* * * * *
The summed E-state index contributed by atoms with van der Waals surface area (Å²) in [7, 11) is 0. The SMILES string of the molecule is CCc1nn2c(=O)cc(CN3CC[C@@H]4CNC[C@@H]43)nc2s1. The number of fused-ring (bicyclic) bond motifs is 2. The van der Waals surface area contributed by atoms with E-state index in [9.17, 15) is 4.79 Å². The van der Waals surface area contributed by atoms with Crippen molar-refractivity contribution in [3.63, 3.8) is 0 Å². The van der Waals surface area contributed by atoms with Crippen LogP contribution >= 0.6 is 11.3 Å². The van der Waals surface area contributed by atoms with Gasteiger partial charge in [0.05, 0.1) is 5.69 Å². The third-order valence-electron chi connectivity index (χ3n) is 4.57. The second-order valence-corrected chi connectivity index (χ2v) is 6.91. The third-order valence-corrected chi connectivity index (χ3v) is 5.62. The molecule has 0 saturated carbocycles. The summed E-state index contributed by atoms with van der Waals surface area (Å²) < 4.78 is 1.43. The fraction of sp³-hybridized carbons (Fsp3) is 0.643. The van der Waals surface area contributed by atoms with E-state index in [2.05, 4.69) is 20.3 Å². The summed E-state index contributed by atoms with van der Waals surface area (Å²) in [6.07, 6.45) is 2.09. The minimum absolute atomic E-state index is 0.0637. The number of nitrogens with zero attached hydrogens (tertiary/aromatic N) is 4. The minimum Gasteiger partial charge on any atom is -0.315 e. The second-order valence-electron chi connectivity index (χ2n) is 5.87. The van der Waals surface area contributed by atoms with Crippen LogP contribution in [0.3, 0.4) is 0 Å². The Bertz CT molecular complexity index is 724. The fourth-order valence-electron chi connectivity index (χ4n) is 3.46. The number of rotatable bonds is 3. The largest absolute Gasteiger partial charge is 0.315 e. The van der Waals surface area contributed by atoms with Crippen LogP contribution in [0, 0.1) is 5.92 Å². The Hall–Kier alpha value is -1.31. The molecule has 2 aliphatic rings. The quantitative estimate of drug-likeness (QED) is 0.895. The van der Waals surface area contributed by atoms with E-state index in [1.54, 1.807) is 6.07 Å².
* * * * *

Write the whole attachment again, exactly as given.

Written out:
The summed E-state index contributed by atoms with van der Waals surface area (Å²) in [7, 11) is 0. The SMILES string of the molecule is CCc1nn2c(=O)cc(CN3CC[C@@H]4CNC[C@@H]43)nc2s1. The number of fused-ring (bicyclic) bond motifs is 2. The van der Waals surface area contributed by atoms with E-state index in [9.17, 15) is 4.79 Å². The van der Waals surface area contributed by atoms with Crippen molar-refractivity contribution in [3.63, 3.8) is 0 Å². The van der Waals surface area contributed by atoms with Crippen LogP contribution >= 0.6 is 11.3 Å². The van der Waals surface area contributed by atoms with Gasteiger partial charge in [0.05, 0.1) is 5.69 Å². The third-order valence-electron chi connectivity index (χ3n) is 4.57. The second-order valence-corrected chi connectivity index (χ2v) is 6.91. The third-order valence-corrected chi connectivity index (χ3v) is 5.62. The molecule has 0 saturated carbocycles. The summed E-state index contributed by atoms with van der Waals surface area (Å²) < 4.78 is 1.43. The fraction of sp³-hybridized carbons (Fsp3) is 0.643. The van der Waals surface area contributed by atoms with E-state index in [2.05, 4.69) is 20.3 Å². The summed E-state index contributed by atoms with van der Waals surface area (Å²) in [6.07, 6.45) is 2.09. The minimum absolute atomic E-state index is 0.0637. The number of nitrogens with zero attached hydrogens (tertiary/aromatic N) is 4. The minimum Gasteiger partial charge on any atom is -0.315 e. The second-order valence-electron chi connectivity index (χ2n) is 5.87. The van der Waals surface area contributed by atoms with Crippen LogP contribution in [0.3, 0.4) is 0 Å². The Bertz CT molecular complexity index is 724. The fourth-order valence-electron chi connectivity index (χ4n) is 3.46. The number of rotatable bonds is 3. The largest absolute Gasteiger partial charge is 0.315 e. The van der Waals surface area contributed by atoms with Crippen LogP contribution in [0, 0.1) is 5.92 Å². The Hall–Kier alpha value is -1.31. The molecule has 2 aliphatic rings. The quantitative estimate of drug-likeness (QED) is 0.895. The van der Waals surface area contributed by atoms with E-state index in [1.54, 1.807) is 6.07 Å².